Toronto is a city of neighbourhoods, and the downtown area is no exception. Fort York is nothing like Cabbagetown, just as Yorkville is entirely dissimilar to Chinatown. The varied neighborhoods of downtown Toronto do have one thing in common, though: they’re steeped in history. Officially formed in 1834, the City of Toronto was first comprised of not much more than the current downtown neighbourhood.
Although some parts of downtown are recognized for their contemporary atmospheres, the Distillery, St. Lawrence, Cabbagetown, and Corktown are amongst those celebrated for their heritage buildings and strong sense of the past. In these neighbourhoods, both residential and industrial architecture have been well preserved, and sometimes even creatively repurposed into office spaces or residential hard lofts.
Downtown Toronto also happens to be where all the business deals go down. From five o’clock onwards, the sidewalks of City Centre and the Bay Street corridor fill up with briefcase-wielding pedestrians heading home – or heading toward their favourite happy hour spots, more likely.
Downtown Toronto is also home to a number of neighbourhoods that have no equal — in Toronto or elsewhere. For example, Kensington Market is an ever-evolving pocket of the city that went from poor and overpopulated to thriving and eclectic. Today, this downtown neighbourhood is equal parts tourist destination and local haunt, and it also happens to be one of the best spots for fresh produce, imported cheeses, vintage fashion, and South American cuisine.
Downtown residents can choose a neighbourhood to spend an afternoon in, or they may simply head to a particular attraction. This area is where the Toronto’s most well-recognized venues can be found, such as the CN Tower, the Rogers Centre, the Air Canada Centre, the Art Gallery of Ontario, the Royal Ontario Museum, and the St. Lawrence Market.
While superstars like Beyoncé and Elton John can easily sell out the Air Canada Centre, downtown Toronto is also known for the more intimate venues that are scattered throughout the area. The Phoenix Concert Theatre and Massey Hall may be smaller in scale, but that’s all part of the fun.
In terms of theatre, downtown Toronto has plenty of options. Independent and international films are screened on the regular at the TIFF Bell Lightbox, while the Hot Docs Ted Rogers Cinema specializes in documentary motion pictures. Touring Broadway shows make stops at the Royal Alexandra, Princess of Wales, and Mirvish Theatres, to name a few, while downtown is also chock-full of theatres that show local productions, such as the Buddies in Bad Times and Tarragon Theatres.
The downtown Toronto skyline is filled with soaring condo towers, the newest of which are almost always clad in glass. These tall, high-density downtown condos tend to be concentrated in the central, southern portion of downtown, as well as along major arterial roads.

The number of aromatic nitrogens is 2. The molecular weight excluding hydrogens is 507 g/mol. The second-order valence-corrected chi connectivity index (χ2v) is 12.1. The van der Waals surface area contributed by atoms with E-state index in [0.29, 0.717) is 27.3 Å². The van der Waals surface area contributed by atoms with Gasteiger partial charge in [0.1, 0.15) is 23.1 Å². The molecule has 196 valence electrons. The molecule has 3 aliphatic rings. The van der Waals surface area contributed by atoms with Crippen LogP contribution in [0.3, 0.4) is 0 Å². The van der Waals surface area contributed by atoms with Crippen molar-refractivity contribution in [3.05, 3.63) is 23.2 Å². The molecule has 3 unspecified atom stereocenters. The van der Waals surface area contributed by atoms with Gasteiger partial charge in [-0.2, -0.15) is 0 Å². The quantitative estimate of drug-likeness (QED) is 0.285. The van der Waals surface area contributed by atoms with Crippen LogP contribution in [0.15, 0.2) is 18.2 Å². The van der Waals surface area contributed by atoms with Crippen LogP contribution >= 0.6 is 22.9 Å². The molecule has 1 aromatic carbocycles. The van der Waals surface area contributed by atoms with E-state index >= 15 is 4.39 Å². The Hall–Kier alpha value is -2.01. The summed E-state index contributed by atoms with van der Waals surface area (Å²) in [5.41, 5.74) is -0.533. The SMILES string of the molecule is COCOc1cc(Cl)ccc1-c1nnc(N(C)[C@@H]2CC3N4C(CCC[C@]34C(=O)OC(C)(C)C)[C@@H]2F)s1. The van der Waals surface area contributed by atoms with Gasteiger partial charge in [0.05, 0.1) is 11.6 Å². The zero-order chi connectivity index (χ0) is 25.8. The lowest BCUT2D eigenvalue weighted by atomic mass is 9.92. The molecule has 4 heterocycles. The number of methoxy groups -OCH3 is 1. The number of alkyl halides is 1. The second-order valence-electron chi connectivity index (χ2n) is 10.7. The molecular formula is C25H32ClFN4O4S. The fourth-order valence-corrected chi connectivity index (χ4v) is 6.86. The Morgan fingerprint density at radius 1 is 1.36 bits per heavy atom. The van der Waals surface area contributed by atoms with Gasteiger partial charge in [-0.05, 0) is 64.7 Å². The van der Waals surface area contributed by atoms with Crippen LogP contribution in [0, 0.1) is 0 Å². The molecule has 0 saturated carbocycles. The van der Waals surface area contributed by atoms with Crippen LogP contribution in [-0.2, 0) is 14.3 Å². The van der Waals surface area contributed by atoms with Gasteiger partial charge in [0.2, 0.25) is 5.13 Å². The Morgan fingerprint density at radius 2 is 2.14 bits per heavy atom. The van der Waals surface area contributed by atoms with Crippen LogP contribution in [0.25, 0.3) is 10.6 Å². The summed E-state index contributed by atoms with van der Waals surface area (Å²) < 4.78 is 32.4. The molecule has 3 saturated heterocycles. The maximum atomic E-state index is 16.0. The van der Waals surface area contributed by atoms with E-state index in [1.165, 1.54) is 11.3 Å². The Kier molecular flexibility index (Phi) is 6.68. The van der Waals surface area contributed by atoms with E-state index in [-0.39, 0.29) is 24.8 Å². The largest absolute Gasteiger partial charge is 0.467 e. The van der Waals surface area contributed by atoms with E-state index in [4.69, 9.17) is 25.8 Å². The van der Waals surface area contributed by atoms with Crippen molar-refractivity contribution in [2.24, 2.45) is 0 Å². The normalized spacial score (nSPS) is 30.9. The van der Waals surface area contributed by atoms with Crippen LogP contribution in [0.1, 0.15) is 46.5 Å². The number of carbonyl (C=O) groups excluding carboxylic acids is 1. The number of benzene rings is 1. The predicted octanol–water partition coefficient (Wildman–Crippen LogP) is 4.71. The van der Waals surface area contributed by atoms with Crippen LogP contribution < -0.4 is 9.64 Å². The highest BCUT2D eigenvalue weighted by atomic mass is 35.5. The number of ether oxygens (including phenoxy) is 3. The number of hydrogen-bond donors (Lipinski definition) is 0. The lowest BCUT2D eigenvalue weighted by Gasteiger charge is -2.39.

Condos downtown showcase a hodgepodge of architectural styles, including neomodern, postmodern, and even Art Deco. Unsurprisingly, Toronto is also home to the tallest residential buildings in Canada: The One Condo, slated for completion in 2022, will reach to 85 storeys, beating the Aura’s current record by seven floors.
In terms of single-family homes, the Annex style and the bay and gable style are quite unique to downtown Toronto. The latter emerged in the 1870s, and is characterized by massive bay windows, pitched roofs, and long, narrow layouts. Downtown is also home to a large quantity of Georgian, Edwardian, Victorian homes – especially in older neighbourhoods like Cabbagetown and the Annex. However the majority of homes in the downtown area are now condos.
Downtown Toronto is serviced by two main subway lines, one running along Bloor, and the other traversing Spadina, University, and Yonge Street. Those who plan to commute without a car may also rely on streetcars and buses, which carry passengers north, south, east, and west along other major arterial roads.
Traffic can get pretty nasty, but those who prefer to drive can figure out tricks that help them get around with ease. Thankfully, two major highways run throughout downtown: the Gardiner Expressway stretches east and west along the lakeshore, and the Don Valley Parkway hugs the eastern border of the area.
Downtowners traveling by train will begin their journeys at Union Station, while those heading out by plane can save on travel time by booking flights from Billy Bishop Toronto City Airport. Even Pearson International Airport is within reach, thanks to the UP service that departs from Union Station.
The Locals: Anyone who wants to live in the centre of all the action.
Code of Conduct: If you can’t find something to do when planning a date night in the Downtown neighbourhood, something is seriously awry.
What You’ll Find: Beloved brands amidst independent businesses, and skyscrapers next door to heritage homes.
What You Won’t Find: Sprawling suburban front lawns.
The Homes: As varied as it gets — but mostly condos.
Sealing the Deal: There’s simply no place more bustling in Canada than downtown Toronto.